Aerosmith “LIVE! Bootleg” vinyl record album, signed on the cover in black marker by lead singer Steven Tyler.
Sold with a Certificate of Authenticity from independent third-party authenticator PSA/DNA.
Live! Bootleg is a double live album by American hard rock band Aerosmith, released in 1978.
While most of the performances were drawn from concerts in 1977 and 1978, the covers “I Ain’t Got You” and “Mother Popcorn” were taken from a radio broadcast of a Boston performance on March 20, 1973.
The design of the album is intended to ape the poor production values offered by contemporary bootleg records, even going so far as to give an incorrect track listing: the song “Draw the Line” is included on the record but does not appear listed; the track is a secret track after “Mother Popcorn”. The album also features a secret live instrumental cover of “Strangers in the Night” inserted into their cover of “Train Kept A-Rollin'”, which was probably a nod to a similar quote by Jimi Hendrix during ” Wild Thing ” at the Monterey Pop Festival . The back of the cover includes two coffee stains. The record also features one of Aerosmith’s first live versions of The Beatles “Come Together” (which they performed in the 1978 movie Sgt. Pepper’s Lonely Hearts Club Band) and the first record appearance of Richie Supa’s “Chip Away the Stone” (the studio version of this song would later be released on 1988’s Gems compilation).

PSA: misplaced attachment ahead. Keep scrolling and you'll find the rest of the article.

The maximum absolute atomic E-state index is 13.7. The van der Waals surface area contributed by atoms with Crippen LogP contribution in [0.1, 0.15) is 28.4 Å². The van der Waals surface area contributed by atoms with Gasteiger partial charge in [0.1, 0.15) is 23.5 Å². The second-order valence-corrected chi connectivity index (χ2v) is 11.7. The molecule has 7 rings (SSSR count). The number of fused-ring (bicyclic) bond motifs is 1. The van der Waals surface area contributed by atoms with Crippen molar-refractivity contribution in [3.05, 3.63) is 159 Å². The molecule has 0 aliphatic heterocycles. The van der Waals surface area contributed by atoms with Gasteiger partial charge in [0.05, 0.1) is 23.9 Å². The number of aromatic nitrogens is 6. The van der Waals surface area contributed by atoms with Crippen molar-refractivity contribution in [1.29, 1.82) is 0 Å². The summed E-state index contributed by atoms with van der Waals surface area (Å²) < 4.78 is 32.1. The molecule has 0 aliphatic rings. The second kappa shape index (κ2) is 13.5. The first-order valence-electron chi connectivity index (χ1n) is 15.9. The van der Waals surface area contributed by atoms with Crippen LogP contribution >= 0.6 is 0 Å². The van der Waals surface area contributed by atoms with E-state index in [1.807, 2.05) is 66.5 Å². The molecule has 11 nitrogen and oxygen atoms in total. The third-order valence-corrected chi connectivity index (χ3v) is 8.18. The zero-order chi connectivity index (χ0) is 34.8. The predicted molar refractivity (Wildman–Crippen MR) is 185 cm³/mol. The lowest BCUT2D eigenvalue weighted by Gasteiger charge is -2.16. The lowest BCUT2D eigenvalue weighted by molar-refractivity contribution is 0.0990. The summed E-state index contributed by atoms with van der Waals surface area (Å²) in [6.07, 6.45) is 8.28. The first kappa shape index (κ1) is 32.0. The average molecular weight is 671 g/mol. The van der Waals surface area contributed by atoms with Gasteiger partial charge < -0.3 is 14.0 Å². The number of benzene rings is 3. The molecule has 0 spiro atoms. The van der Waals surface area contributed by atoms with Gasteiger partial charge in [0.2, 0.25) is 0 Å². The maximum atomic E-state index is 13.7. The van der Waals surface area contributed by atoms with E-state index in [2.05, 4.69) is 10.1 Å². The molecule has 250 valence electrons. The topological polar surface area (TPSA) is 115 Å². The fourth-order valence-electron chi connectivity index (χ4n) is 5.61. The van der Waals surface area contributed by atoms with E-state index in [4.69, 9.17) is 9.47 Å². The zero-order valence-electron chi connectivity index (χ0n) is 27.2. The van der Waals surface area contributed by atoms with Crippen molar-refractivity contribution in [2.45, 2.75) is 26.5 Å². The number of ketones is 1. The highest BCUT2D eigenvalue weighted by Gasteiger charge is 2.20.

In the band memoir Walk this Way, Perry recalls, “I didn’t want to do a live album at the time because there were so many perfect live albums coming out, all doctored and fixed and overdubbed. Big deal. Double live album – “standard of the industry.” I felt like we had to avoid that and do a real live album like Live at Leeds or Get Yer Ya Ya’s Out or that old Kinks album.” In his own 2014 memoir Rocks, Perry confessed that the idea behind the LP confounded their label Columbia:
We were working on Live! Bootleg!, an album of old shows that we intentionally wanted to sound bootlegged. A couple of those tracks were recorded off air onto a cassette. It had hiss all over it. We left on the hiss because the hiss was real. But I’m not sure Columbia ever understood our concept. They wanted a clean sound, but we wanted to keep it real. That’s the thrill of a real bootleg.
This album was briefly featured on the episode “Prank Day” of That ’70s Show.